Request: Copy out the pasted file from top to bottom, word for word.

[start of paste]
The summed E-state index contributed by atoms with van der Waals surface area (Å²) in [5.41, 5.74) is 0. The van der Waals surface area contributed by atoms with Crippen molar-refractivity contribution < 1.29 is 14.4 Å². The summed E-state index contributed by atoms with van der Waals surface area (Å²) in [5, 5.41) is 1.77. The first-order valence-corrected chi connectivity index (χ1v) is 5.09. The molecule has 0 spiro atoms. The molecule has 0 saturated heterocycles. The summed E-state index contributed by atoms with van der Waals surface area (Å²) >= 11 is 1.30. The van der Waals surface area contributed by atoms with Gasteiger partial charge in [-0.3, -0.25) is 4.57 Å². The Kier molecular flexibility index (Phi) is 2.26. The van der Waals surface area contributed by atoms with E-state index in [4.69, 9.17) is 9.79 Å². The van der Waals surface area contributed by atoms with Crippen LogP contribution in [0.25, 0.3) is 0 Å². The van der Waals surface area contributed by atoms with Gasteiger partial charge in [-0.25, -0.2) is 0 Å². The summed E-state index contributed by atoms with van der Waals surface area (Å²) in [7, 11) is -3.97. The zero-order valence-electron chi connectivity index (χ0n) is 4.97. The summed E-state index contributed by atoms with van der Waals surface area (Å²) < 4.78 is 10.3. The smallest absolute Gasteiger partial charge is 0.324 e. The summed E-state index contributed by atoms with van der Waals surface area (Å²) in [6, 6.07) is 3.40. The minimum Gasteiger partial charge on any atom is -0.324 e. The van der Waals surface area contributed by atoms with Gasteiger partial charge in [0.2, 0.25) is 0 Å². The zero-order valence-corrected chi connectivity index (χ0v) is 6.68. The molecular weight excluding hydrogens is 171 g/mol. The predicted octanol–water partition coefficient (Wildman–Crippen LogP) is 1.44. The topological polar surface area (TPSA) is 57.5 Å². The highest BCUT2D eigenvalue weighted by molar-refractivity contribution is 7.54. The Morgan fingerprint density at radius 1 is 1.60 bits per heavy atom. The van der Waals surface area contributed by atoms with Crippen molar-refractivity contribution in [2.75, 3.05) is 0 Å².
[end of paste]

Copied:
The summed E-state index contributed by atoms with van der Waals surface area (Å²) in [5.41, 5.74) is 0. The van der Waals surface area contributed by atoms with Crippen molar-refractivity contribution < 1.29 is 14.4 Å². The summed E-state index contributed by atoms with van der Waals surface area (Å²) in [5, 5.41) is 1.77. The first-order valence-corrected chi connectivity index (χ1v) is 5.09. The molecule has 0 spiro atoms. The molecule has 0 saturated heterocycles. The summed E-state index contributed by atoms with van der Waals surface area (Å²) >= 11 is 1.30. The van der Waals surface area contributed by atoms with Gasteiger partial charge in [-0.3, -0.25) is 4.57 Å². The Kier molecular flexibility index (Phi) is 2.26. The van der Waals surface area contributed by atoms with E-state index in [4.69, 9.17) is 9.79 Å². The van der Waals surface area contributed by atoms with Crippen LogP contribution in [0.25, 0.3) is 0 Å². The van der Waals surface area contributed by atoms with Gasteiger partial charge in [-0.25, -0.2) is 0 Å². The summed E-state index contributed by atoms with van der Waals surface area (Å²) in [7, 11) is -3.97. The zero-order valence-electron chi connectivity index (χ0n) is 4.97. The summed E-state index contributed by atoms with van der Waals surface area (Å²) < 4.78 is 10.3. The smallest absolute Gasteiger partial charge is 0.324 e. The summed E-state index contributed by atoms with van der Waals surface area (Å²) in [6, 6.07) is 3.40. The minimum Gasteiger partial charge on any atom is -0.324 e. The van der Waals surface area contributed by atoms with Gasteiger partial charge in [0.2, 0.25) is 0 Å². The zero-order valence-corrected chi connectivity index (χ0v) is 6.68. The molecular weight excluding hydrogens is 171 g/mol. The predicted octanol–water partition coefficient (Wildman–Crippen LogP) is 1.44. The topological polar surface area (TPSA) is 57.5 Å². The highest BCUT2D eigenvalue weighted by molar-refractivity contribution is 7.54. The Morgan fingerprint density at radius 1 is 1.60 bits per heavy atom. The van der Waals surface area contributed by atoms with Crippen molar-refractivity contribution in [2.75, 3.05) is 0 Å².